Electrolysis and Salts - Revision Notes

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  • Created on: 22-06-11 09:45
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Electrolysis of Brine
Brine is merely sodium chloride (NaCl) dissolved in water.
If you perform electrolysis on brine you will get three substances: chlorine,
hydrogen and sodium hydroxide.
The cations move towards the cathode. So H+ and Na+ will go this way. The
hydrogen gas bubbles up and is collected in the test tube. Pairs of H+ ions
will from H2 molecules.
The anions move towards the anode. Cl- is collected in the test tube - it
becomes Cl2 molecules, OH - also moves in this direction.
When the current is stopped the Na+ and OH- have no force holding them to
their respective electrodes, so they will form ionic bonds together, making
sodium hydroxide (NaOH).

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To test for hydrogen you first take the test tube, then seal it. Now you get a
wooden splint or match and light it. Quickly unseal the test tube and drop
the splint in. You should hear a 'pop' sound as the hydrogen combusts in a
rapidly exothermic reaction.
To test for chlorine you do the same as with hydrogen, but instead of a
match, you drop a damp piece of litmus paper into the test tube.…read more

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The purification of copper is a form of recycling, it is a way of obtaining new,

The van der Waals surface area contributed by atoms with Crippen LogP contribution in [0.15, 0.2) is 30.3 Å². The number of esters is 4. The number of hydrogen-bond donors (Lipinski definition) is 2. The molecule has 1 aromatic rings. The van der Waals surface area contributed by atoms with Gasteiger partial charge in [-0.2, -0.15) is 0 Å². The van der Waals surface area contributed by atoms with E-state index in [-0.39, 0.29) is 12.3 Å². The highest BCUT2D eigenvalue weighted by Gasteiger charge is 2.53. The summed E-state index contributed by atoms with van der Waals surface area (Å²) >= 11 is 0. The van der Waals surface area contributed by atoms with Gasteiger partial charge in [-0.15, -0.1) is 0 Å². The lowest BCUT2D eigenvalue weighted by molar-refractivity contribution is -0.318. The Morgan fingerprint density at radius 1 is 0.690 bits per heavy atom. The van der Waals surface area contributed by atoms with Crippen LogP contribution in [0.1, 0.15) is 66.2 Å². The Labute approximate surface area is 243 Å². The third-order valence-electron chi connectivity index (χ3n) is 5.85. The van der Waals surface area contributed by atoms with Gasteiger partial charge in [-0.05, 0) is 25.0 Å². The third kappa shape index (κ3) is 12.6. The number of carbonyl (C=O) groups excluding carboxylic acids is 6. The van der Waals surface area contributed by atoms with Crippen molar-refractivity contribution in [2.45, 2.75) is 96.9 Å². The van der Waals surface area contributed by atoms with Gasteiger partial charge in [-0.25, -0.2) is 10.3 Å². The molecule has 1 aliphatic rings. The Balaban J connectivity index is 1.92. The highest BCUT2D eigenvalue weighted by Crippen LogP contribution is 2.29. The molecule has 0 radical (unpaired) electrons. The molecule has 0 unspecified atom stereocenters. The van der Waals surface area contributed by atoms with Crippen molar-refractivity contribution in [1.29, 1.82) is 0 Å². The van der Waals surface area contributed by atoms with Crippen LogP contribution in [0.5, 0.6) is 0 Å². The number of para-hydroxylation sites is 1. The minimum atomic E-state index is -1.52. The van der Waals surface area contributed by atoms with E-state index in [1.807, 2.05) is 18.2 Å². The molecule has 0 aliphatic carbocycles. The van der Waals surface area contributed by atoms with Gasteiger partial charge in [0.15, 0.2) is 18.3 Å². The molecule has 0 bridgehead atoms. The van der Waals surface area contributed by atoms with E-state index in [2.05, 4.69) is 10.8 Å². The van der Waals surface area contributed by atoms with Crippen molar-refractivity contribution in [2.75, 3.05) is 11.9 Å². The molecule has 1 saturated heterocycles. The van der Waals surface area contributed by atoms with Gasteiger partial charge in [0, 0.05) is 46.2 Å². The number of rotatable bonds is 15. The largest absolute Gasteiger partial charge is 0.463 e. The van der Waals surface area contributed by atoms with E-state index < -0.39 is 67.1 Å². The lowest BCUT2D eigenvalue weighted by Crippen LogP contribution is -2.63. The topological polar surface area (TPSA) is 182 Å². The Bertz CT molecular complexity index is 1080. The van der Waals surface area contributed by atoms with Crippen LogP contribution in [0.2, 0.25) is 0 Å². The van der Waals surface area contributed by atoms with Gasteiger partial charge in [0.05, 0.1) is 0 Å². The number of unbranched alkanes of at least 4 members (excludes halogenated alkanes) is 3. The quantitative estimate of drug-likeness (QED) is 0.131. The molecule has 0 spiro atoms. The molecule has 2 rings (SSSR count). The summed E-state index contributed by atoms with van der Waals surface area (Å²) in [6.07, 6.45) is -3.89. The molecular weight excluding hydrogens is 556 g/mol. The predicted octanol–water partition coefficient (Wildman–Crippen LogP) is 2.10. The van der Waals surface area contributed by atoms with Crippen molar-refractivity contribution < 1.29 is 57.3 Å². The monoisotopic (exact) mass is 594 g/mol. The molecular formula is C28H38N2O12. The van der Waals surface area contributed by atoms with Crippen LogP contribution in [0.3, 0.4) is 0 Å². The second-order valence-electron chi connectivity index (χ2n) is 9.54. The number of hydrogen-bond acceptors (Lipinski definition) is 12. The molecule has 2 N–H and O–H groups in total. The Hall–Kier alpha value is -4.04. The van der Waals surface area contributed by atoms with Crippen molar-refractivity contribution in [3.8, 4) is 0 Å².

pure copper from old pipes, wires, circuits, and so on. It uses electrolysis.
A rod of pure copper is used as a cathode and the impure copper is an anode.
The electrolyte (solution the ions travel through) is a solution of copper (II)
sulphate (CUSO4).…read more

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All Sodium, Potassium and
Chlorides Except silver and lead, chlorides
All Ethanoates
Except calcium, barium and lead
All Nitrates
Sodium, potassium and ammonium
All other carbonates and hydroxides are
and hydroxides
Preparation of Soluble Salts
To prepare soluble salts you must form crystals of them.
Firstly you must react the reactants to get the soluble salt, if not already
Then the solution is passed through filter paper into an evaporating dish to
remove excess solid material.…read more

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Extraction of Aluminium (Aluminum)
Please note that this article uses the British English spelling of aluminium,
but this is exactly the same as aluminum - this is simply the North American
English spelling.
The Ingredients
Aluminium has a very high melting point and strong bonding between
atoms, so it doesn't readily dissolve in water. Instead, molten cryolite
(Na3AIF6) is used.
The Process
The pure aluminium is attracted to the cathode, which is a lining of graphite.…read more

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Some uses of aluminium are in making cars, trains, and bicycles because it is
reasonably strong but not too heavy so your aluminium bicycle won't break
and won't be too difficult to ride. Some packaging like foil and cans is also
made from aluminium - this is especially important in recying since many
drinks cans are made from steel - but this can be sorted using magnets. And
cooking utensils because it is very good at conducting heat so will evenly
warm the food.…read more


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